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. We conduct an extensive computational study of shortest paths algorithms, including some very recent algorithms. We also suggest new algorithms motivated by the experimental results and prove interesting theoretical results suggested by the experimental data. Our computational study is based on several natural problem classes which identify strengths and weaknesses of various algorithms. These problem classes and algorithm implementations form an environment for testing the performance of shortest paths algorithms. The interaction between the experimental evaluation of algorithm behavior and the theoretical analysis of algorithm performance plays an important role in our research. Andrew V. Goldberg was supported in part by ONR Young Investigator Award N0001491J1855, NSF Presidential Young Investigator Grant CCR8858097 with matching funds from AT&T, DEC, and 3M, and a grant from Powell Foundation. This work was done while Boris V. Cherkassky was visiting Stanford University Compu...
On the Editing Distance between Undirected Acyclic Graphs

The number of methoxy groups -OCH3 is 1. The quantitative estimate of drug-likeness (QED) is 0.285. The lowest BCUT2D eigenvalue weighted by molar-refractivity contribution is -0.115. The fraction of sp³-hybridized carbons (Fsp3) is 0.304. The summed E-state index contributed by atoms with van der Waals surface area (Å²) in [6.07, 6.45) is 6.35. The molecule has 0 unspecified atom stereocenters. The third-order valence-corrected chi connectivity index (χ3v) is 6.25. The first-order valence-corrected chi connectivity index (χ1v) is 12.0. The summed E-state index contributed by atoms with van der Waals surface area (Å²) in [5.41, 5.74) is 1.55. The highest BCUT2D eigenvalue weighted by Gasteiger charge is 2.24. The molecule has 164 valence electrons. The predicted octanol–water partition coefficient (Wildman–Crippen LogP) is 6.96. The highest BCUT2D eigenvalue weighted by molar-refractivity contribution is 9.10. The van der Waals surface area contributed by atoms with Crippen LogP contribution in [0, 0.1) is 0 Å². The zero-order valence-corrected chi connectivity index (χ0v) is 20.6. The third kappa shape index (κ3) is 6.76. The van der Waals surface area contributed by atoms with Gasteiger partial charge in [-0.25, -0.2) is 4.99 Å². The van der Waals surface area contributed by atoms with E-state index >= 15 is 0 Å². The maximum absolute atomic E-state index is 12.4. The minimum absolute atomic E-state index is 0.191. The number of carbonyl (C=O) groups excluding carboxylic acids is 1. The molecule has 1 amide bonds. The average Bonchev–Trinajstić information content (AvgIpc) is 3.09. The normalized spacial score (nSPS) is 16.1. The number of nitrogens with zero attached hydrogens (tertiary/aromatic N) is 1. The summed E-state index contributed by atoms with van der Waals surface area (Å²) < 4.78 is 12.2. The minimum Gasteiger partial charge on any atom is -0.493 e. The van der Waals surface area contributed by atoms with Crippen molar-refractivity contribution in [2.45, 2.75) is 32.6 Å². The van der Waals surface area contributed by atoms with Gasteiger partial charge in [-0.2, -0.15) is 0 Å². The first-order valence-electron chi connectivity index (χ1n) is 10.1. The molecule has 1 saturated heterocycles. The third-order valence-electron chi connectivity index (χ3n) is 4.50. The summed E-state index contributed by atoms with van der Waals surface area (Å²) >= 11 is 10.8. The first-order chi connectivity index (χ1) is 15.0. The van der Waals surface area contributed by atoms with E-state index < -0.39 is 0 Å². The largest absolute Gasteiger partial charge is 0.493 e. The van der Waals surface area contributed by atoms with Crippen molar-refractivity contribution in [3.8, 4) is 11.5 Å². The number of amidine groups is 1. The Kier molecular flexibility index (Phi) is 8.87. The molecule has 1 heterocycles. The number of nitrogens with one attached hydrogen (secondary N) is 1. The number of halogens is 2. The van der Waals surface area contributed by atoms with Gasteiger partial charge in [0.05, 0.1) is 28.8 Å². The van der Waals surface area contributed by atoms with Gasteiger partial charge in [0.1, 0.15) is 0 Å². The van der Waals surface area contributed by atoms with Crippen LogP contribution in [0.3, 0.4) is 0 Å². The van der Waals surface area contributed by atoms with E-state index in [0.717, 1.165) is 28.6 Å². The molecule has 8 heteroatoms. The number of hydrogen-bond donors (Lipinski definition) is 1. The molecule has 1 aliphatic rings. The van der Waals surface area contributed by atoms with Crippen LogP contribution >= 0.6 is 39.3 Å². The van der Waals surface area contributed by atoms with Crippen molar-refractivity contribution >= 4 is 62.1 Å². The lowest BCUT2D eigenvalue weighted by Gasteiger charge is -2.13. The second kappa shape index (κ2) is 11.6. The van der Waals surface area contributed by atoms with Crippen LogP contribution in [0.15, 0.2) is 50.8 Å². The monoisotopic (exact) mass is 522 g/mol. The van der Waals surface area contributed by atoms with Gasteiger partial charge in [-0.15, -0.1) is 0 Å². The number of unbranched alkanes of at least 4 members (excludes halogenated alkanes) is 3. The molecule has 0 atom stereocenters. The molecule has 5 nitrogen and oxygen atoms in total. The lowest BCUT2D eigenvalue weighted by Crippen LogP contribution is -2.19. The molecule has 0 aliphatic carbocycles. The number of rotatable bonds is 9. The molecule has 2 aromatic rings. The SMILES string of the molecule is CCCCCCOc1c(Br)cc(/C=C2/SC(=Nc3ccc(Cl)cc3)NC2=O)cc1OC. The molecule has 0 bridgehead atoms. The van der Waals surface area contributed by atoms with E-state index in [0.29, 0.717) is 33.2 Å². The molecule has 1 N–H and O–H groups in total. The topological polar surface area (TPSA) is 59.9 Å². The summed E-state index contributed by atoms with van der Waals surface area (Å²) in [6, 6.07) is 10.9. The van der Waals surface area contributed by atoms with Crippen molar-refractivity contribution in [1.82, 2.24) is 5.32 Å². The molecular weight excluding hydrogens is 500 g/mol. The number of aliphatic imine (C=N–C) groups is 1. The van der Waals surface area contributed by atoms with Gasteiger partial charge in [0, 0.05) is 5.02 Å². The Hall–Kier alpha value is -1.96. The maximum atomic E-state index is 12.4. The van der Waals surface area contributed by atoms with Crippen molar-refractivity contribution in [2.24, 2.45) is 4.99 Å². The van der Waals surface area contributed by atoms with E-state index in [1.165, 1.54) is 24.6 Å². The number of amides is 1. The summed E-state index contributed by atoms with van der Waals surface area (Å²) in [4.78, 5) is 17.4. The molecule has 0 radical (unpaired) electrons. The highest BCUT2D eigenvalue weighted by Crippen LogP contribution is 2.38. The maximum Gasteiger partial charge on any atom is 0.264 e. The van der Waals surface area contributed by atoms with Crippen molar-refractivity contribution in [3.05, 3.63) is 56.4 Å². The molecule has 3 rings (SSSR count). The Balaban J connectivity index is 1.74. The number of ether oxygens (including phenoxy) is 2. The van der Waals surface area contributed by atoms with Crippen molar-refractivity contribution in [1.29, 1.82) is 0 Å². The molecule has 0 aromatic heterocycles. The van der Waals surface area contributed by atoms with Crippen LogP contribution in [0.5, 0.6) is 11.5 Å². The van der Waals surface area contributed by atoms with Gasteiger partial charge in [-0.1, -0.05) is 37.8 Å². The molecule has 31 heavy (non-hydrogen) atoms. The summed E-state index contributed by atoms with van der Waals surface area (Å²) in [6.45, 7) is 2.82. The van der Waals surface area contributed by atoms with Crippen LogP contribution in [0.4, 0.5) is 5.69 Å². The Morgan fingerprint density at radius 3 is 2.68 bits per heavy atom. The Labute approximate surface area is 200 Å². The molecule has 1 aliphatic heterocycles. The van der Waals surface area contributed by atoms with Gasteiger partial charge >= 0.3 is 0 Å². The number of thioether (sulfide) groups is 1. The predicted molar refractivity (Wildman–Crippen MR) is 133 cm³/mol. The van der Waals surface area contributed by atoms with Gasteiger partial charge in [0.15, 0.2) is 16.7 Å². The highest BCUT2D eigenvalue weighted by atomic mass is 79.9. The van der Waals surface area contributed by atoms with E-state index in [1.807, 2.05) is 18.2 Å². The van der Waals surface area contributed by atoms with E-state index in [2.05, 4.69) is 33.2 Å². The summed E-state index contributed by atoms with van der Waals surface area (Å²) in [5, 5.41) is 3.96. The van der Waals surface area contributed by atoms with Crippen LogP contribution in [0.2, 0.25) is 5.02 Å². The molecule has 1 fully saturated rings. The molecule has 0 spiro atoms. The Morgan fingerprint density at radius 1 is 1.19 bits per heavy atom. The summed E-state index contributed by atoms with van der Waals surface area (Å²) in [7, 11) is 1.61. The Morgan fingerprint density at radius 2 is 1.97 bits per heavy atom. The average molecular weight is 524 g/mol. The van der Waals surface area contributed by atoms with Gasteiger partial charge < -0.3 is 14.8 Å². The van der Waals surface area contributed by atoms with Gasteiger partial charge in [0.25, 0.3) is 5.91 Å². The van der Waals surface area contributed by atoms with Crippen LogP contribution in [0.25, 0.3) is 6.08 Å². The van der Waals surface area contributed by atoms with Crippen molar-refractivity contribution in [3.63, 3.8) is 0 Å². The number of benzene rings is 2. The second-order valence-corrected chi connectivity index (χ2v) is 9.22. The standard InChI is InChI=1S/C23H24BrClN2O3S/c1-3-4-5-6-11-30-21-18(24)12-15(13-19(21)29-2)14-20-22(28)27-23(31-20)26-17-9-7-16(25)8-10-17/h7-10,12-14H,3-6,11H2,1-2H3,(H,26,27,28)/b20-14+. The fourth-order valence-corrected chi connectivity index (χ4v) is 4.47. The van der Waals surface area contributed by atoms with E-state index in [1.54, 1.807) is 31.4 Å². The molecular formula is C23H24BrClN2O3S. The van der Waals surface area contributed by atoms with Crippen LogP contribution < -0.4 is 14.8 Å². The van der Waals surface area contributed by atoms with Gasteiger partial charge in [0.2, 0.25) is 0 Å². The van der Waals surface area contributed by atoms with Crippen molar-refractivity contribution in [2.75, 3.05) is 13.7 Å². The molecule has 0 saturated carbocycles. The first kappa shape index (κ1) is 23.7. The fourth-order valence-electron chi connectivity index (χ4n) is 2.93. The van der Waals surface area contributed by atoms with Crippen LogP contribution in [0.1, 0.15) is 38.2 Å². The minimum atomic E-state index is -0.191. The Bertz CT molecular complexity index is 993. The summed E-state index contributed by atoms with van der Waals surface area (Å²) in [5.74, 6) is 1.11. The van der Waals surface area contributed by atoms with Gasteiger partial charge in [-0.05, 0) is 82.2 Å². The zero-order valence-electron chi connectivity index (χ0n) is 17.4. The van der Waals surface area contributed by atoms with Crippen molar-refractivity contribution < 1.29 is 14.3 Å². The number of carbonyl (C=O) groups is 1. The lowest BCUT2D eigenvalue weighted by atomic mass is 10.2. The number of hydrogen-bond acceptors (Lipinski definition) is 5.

, 1995
"... We consider the problem of comparing CUAL graphs (Connected, Undirected, Acyclic graphs with nodes being Labeled). This problem is motivated by the study of information retrieval for biochemical and molecular databases. Suppose we define the distance between two CUAL graphs G1 and G2 to be the weig ..."
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Cited by 90 (7 self)
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We consider the problem of comparing CUAL graphs (Connected, Undirected, Acyclic graphs with nodes being Labeled). This problem is motivated by the study of information retrieval for biochemical and molecular databases. Suppose we define the distance between two CUAL graphs G1 and G2 to be the weighted number of edit operations (insert node, delete node and relabel node) to transform G1 to G2. By reduction from exact cover by 3sets, one can show that finding the distance between two CUAL graphs is NPcomplete. In view of the hardness of the problem, we propose a constrained distance metric, called the degree2 distance, by requiring that any node to be inserted (deleted) have no more than 2 neighbors. With this metric, we present an efficient algorithm to solve the problem. The algorithm runs in time O(N_1 N_2 D&sup2;) for general weighting edit operations and in time O(N_1 N_2 D &radic;D log D) for integral weighting edit operations, where N_i, i = 1, 2, is the number of nodes in G_i, D = min{d_1, d_2} and d_i is the maximum degree of G_i.